Productivity also means that the solution is financially appealing for farmers. Edete's business model is based on supplying pollination services, like current contracting of beehives, the price of which continues to rise. Growers spend over $400 million per season on beehive pollination services.

The company’s artificial pollination as a service (APaS) is expected to be price competitive with current pollination alternatives. But it offers a number of advantages, according to the start-up, including an estimated increase of 10%-20% in yields and ‘much less volatility’ from one growing season to the next.

“Edete's artificial pollination as a service (APaS) can replace bee pollination or be used as a supplement to bees while substantially reducing the stocking of beehives per acre, at costs that are similar to bee pollination. While bee pollination depends on weather conditions and does not guarantee yield, Edete's APaS can secure and increase the agricultural yield, hence increase profitability,”​ Mimran explained.

Larger commercial scale testing of Edete's new system will now continue in Israel and Australia.

Freeing bees from the ‘monoculture pollinating slavery’

GettyImages-Andreas Hauslbetz-Bees
Edete wants its solution to create win-wins for growers and bees ©GettyImages-Andreas Hauslbetz

Edete’s APaS will be competing directly with commercial beekeepers who sell the pollination services of their bees to agricultural producers.

At first, this doesn’t sound so good for the bees. When bees are already in decline, isn’t there a concern that by competing with ‘contracted hives’ Edete could actually contribute further to the pressure placed on populations?

Mimran rejects this concern outright.

“APaS can actually create a win-win situation for all,”​ the ag-tech innovator insists.

“Modern intensive agricultural monocultures are nutritional deserts for bees. Contracting bee hives means that bees are transported several thousand miles annually to pollinate different crops across the country. Transportation has been shown to put bees under pressure. Moreover, one of the reasons for the decline of bees is the use of pesticides and herbicides by growers that weakens the bee's immune system making bees more vulnerable to parasites and diseases.

“Edete's APaS can help to prevent some of these threats; reducing the need for bees transportation and their exposure to pesticides and herbicides. We help bees to be placed more in natural habitats rather than in vast monocultures, freeing the bees from monoculture pollinating slavery and allowing beekeepers to place bees at optimal forage areas and getting stronger colonies. APaS has been successfully increasing yields as bee supplement, so not all bee contracting is going to be replaced.”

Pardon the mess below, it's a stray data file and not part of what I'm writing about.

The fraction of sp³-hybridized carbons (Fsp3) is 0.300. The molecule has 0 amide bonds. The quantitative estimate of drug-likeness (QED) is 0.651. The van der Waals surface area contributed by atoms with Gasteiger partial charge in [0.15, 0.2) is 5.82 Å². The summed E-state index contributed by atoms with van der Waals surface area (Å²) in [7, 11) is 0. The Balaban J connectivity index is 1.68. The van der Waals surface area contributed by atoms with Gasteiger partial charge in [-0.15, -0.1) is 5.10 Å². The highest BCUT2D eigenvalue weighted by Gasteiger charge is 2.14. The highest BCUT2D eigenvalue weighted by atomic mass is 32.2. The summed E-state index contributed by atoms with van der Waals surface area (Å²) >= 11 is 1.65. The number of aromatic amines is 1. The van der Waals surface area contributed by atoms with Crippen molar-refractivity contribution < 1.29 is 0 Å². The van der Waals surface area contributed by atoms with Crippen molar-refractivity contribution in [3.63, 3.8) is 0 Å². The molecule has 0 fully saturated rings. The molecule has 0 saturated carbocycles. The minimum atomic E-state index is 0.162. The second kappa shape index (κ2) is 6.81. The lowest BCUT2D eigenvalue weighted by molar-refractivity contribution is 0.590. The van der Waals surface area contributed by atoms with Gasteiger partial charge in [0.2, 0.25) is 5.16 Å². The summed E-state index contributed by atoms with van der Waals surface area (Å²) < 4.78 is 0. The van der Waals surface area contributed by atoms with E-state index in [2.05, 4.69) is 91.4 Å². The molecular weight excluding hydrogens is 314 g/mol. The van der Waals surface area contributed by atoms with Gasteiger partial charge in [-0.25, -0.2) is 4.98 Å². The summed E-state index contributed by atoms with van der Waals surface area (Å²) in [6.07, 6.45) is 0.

If farmers’ reliance on pollinators is reduced, could this result in a shift to greater usage of pesticides and other chemicals? Mimran downplays this possibility also.

“There are more reasons for farmers to restrict their own use of chemicals beyond reasons that pertain to pollination. A major consideration for this restriction is the risk that the use of chemicals will harm the health of the consumers, and this is why chemical use by farmers is restricted by government regulation in most places over the world.”

What next? Cash for expansion 

Edete is now turning its attention to the US$7 billion global almond market.

With 80% of almond cultivation taking place in the US, the company plans to begin a pilot program in 2022 in California, the world’s largest almond growing region.

Since its establishment in 2016, Edete has raised around $4.8 million in pre-seed and seed funding, including $1 million from the Israel Innovation Authority. The company intends to raise additional funds in a Series A round during 2020, to support its growth plans and entry into the US market.